The first annual CBS Case Study allowed teams of students to work collaboratively to tackle health and environmental issues.
Saturday mornings on a college campus are typically quiet. On a Saturday in late January though, a different scene unfolded. Dozens of students gathered to research, collaborate and present in Bruininks Hall for the first annual CBS Case Study Competition.
The event aimed to foster social responsibility, problem solving, and communication by providing an opportunity to tackle real-life issues. Aryn Lipnicki, Assistant Director for Student Engagement and the event organizer noted that the event fits in well with priorities of CBS Student Services. “We’re always looking for opportunities to engage students in conversations and experiences that explore the intersections of the life sciences, leadership and community connections,” says Lipnicki.
The inspiration for the event traces back to when Lipnicki attended a research talk by Dean Valery Forbes during which she discussed ecotoxicology research in Manila Bay, a natural harbor in the Philippines. Forbes detailed how the research team took a solely science based approach to the problem, which led to a proposed solution that wasn't actually feasible or accessible to the community.
“Attending this talk sparked an idea to start the case study competition to encourage students to think about science within its real-world context,” says Lipnicki.
Students, mostly from CBS, organized themselves into teams. Teams then selected from one of two case studies — one case study centered on health inequities and the other on an environmental challenge. Teams researched the topic, developed a solution and pitched their plan to a panel of judges all in a few short hours.
Through their collaboration, students learned more than just information about the issues presented to them. Teams gained experience with abstract reasoning and combining social, biological and economic perspectives.
“My main takeaway was that sometimes there is no good answer to a problem, but a bad answer can be better than no answer,” student participant Shoshana Altman said. “Many of the science classes on campus require students to find a specific correct answer, however the complications of life frequently prevent such simplicity outside of the classroom.”
Peek into case studies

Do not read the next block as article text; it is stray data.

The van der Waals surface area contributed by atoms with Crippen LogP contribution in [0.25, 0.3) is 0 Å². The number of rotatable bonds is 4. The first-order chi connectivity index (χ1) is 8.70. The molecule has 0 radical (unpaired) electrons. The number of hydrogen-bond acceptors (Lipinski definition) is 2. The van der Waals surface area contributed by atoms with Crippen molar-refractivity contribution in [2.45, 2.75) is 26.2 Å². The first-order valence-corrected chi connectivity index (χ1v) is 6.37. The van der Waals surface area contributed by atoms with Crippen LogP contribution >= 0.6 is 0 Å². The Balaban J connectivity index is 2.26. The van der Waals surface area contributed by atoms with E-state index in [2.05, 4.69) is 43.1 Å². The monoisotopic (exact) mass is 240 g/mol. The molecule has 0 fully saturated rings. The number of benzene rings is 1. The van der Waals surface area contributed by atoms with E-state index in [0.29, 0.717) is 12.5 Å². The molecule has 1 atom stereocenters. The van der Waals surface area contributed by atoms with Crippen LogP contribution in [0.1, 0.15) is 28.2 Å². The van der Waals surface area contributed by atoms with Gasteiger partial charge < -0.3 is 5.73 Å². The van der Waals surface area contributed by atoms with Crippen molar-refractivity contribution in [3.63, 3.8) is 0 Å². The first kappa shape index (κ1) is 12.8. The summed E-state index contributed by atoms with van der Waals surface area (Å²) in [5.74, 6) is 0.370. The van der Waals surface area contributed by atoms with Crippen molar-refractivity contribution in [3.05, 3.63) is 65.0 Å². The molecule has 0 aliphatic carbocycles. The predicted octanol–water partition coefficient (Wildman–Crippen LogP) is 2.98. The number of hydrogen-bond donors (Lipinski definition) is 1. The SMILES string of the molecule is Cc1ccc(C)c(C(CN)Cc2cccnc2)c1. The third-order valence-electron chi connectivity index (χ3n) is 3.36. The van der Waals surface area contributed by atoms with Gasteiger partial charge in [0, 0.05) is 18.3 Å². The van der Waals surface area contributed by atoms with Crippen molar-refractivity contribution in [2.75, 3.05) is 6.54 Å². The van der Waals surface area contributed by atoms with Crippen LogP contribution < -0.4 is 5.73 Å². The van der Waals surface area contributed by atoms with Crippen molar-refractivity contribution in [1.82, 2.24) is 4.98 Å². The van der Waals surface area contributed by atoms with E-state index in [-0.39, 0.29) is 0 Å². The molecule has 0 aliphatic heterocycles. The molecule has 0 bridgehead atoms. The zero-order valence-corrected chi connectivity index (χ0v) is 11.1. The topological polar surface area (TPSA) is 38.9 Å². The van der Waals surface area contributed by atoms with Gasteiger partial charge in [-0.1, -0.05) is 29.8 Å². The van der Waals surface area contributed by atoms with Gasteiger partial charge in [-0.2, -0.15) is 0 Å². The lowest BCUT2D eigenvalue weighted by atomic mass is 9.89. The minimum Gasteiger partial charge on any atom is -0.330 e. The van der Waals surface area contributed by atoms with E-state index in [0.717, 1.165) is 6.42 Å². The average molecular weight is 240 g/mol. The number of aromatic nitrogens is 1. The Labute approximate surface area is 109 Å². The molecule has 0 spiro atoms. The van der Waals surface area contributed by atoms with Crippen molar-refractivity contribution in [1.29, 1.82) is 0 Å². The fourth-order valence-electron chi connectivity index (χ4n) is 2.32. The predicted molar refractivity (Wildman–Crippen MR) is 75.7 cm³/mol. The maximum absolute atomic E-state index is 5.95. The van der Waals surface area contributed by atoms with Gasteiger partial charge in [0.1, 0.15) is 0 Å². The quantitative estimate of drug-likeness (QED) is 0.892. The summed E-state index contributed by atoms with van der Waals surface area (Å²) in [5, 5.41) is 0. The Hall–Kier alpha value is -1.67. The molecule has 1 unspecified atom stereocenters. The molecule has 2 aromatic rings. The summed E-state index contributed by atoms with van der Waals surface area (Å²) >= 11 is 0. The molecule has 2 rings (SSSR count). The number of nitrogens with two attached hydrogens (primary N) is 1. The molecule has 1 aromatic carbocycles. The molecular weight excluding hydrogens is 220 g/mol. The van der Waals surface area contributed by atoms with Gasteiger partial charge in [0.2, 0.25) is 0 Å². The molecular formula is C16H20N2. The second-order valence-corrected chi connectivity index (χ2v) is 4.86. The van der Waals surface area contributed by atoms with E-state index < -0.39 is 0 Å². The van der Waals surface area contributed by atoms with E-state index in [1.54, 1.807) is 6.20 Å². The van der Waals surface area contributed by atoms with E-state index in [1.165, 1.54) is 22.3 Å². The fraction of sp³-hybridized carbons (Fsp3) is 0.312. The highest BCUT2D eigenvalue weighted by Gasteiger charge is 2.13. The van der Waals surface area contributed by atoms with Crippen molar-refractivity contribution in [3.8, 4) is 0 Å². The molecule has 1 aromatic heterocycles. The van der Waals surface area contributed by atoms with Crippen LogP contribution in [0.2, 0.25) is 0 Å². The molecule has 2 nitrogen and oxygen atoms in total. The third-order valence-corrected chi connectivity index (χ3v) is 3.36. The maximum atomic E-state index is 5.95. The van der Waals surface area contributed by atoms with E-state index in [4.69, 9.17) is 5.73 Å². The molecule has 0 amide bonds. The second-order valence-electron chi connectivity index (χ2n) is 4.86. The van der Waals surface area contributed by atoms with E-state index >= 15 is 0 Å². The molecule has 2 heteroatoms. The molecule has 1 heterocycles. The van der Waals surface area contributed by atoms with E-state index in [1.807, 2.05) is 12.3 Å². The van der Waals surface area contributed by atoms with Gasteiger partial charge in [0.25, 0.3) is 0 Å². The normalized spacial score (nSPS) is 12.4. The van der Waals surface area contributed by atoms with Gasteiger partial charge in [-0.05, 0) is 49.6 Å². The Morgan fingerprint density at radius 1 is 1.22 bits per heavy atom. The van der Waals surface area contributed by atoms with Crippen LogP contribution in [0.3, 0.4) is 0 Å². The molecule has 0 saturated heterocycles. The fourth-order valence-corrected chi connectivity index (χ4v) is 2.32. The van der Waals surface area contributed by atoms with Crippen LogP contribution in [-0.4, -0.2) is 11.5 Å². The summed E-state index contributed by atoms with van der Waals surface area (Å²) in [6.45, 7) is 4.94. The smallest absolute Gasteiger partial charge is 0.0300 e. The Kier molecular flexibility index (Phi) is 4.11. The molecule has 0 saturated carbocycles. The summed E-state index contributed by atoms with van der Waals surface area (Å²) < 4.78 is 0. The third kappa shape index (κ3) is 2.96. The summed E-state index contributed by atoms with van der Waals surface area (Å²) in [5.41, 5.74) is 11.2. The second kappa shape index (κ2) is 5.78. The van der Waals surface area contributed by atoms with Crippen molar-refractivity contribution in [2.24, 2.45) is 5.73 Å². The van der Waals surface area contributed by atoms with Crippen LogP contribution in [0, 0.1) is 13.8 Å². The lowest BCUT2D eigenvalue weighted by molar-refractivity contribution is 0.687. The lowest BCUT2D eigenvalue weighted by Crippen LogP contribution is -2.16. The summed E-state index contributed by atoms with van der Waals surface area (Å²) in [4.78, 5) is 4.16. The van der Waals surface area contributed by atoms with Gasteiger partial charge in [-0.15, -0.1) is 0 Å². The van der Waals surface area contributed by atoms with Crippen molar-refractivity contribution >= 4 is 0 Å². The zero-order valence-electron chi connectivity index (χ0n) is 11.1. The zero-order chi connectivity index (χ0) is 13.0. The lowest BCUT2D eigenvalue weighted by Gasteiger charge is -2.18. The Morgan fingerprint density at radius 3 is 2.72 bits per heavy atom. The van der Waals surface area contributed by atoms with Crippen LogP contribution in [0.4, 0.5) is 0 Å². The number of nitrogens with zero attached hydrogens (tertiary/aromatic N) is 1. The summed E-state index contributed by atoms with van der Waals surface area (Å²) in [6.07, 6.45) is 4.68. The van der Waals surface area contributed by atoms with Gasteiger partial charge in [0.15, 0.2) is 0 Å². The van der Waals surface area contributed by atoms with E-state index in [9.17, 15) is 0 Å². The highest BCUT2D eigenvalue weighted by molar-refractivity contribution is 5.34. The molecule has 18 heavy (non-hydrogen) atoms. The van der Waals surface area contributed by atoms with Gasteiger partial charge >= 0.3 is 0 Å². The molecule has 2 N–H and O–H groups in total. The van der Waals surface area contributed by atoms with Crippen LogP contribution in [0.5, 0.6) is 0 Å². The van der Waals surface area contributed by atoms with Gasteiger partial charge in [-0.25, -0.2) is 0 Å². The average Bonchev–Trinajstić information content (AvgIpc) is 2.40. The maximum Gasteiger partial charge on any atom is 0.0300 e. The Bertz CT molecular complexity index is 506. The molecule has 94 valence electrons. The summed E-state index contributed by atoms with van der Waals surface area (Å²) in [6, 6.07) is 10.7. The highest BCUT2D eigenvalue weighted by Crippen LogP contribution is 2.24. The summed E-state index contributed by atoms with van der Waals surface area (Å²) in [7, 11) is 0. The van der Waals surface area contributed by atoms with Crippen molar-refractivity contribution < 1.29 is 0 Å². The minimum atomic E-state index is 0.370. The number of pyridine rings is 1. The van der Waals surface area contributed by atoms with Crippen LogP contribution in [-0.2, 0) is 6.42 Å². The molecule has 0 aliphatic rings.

One case study focused on health disparities. Specifically, it asked teams to study the disparities in the breast cancer mortality rate of Black women in Chicago. The scenario required teams to assess factors that influence the different outcomes based on race. Teams addressed causes like social determinants of health, genetics, and medical bias, while presenting solutions like mobile screening clinics and health literacy resources.
The other case study examined the impacts of the Three Gorges Dam on the Yangtze River in China. Teams were asked to examine the costs and benefits of the dam to determine whether or not remaining projects for large hydroelectric dams in China should move forward with construction. Teams dove into the human/community, economic, and environmental impacts to asess impacts of dam construction.
Teams collaborated on their research and problem solving throughout the day, enjoyed a catered lunch, and shared their proposed solutions in the afternoon. After much deliberation between judges, winners for each category were announced.
In the health disparities case study, Team 3 with members Sarah Copeland, Fazila Mohamed and Subhika Rao took the prize. This team proposed a multi-pronged solution to addressing breast cancer mortality differences in Chicago through improved diagnostic access, ensuring access to healthy food, and a focus on community education. Judges particularly appreciated some of the more unique aspects of the proposal such as utilizing community gardens to improve healthy food access.
In the environmental case study, members Shoshana Altman, Brett Ruiter and Katie LeGare (who met in Foundations II as first year students) of Group 4 won. Group 4 proposed that no additional dams be constructed due to the negative impacts they have on the local community and environments. And encouraged that funds instead be used to build flood-resistant, pursue other alternative energy options, and promote ecotourism to the region. This group also impressed judges by presenting a plan B of what should happen if additional dams are built such as additional financial support for displaced people, conservations and habitat restoration efforts, and international accountability.
Although this was the first CBS Case Study Competition, it will not be the last. Coordinators of the event plan for it to be an annual event. With a successful first competition under their belts, they plan to continue the CBS Case Study Competition for years to come. —Jacob Loosen